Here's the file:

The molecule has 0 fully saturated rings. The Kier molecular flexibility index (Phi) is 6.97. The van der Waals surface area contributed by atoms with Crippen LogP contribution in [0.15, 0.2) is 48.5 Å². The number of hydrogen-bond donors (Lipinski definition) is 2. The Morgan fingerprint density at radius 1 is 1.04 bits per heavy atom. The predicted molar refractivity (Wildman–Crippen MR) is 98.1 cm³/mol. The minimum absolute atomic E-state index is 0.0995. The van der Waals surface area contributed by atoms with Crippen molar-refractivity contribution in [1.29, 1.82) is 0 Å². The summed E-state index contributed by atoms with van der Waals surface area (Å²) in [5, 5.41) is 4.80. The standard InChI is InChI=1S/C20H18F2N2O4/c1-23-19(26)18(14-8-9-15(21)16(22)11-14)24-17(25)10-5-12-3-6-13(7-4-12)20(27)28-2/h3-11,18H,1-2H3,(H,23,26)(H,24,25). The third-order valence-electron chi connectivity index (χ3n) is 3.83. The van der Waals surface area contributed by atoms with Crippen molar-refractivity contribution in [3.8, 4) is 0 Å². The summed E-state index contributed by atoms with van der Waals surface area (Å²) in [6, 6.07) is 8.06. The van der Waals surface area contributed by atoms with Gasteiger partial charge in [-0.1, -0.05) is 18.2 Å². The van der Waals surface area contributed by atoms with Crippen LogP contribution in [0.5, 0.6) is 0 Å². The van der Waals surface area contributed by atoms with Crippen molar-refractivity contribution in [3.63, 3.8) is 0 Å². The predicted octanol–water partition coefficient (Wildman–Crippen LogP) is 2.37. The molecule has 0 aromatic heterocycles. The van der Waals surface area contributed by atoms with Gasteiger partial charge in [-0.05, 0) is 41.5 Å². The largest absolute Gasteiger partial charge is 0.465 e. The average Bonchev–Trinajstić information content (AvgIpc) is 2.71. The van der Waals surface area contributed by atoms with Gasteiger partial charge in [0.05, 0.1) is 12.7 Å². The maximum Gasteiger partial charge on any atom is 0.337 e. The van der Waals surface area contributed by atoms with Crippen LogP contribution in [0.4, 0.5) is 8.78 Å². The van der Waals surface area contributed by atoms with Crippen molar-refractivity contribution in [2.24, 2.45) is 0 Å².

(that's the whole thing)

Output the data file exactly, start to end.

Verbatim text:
The molecule has 0 fully saturated rings. The Kier molecular flexibility index (Phi) is 6.97. The van der Waals surface area contributed by atoms with Crippen LogP contribution in [0.15, 0.2) is 48.5 Å². The number of hydrogen-bond donors (Lipinski definition) is 2. The Morgan fingerprint density at radius 1 is 1.04 bits per heavy atom. The predicted molar refractivity (Wildman–Crippen MR) is 98.1 cm³/mol. The minimum absolute atomic E-state index is 0.0995. The van der Waals surface area contributed by atoms with Crippen molar-refractivity contribution in [1.29, 1.82) is 0 Å². The summed E-state index contributed by atoms with van der Waals surface area (Å²) in [5, 5.41) is 4.80. The standard InChI is InChI=1S/C20H18F2N2O4/c1-23-19(26)18(14-8-9-15(21)16(22)11-14)24-17(25)10-5-12-3-6-13(7-4-12)20(27)28-2/h3-11,18H,1-2H3,(H,23,26)(H,24,25). The third-order valence-electron chi connectivity index (χ3n) is 3.83. The van der Waals surface area contributed by atoms with Crippen molar-refractivity contribution in [3.8, 4) is 0 Å². The summed E-state index contributed by atoms with van der Waals surface area (Å²) in [6, 6.07) is 8.06. The van der Waals surface area contributed by atoms with Gasteiger partial charge in [-0.1, -0.05) is 18.2 Å². The van der Waals surface area contributed by atoms with Crippen LogP contribution in [0.5, 0.6) is 0 Å². The van der Waals surface area contributed by atoms with Crippen molar-refractivity contribution in [3.63, 3.8) is 0 Å². The predicted octanol–water partition coefficient (Wildman–Crippen LogP) is 2.37. The molecule has 0 aromatic heterocycles. The van der Waals surface area contributed by atoms with Gasteiger partial charge in [-0.05, 0) is 41.5 Å². The largest absolute Gasteiger partial charge is 0.465 e. The average Bonchev–Trinajstić information content (AvgIpc) is 2.71. The van der Waals surface area contributed by atoms with Gasteiger partial charge in [0.05, 0.1) is 12.7 Å². The maximum Gasteiger partial charge on any atom is 0.337 e. The van der Waals surface area contributed by atoms with Crippen LogP contribution in [0.4, 0.5) is 8.78 Å². The van der Waals surface area contributed by atoms with Crippen molar-refractivity contribution in [2.24, 2.45) is 0 Å².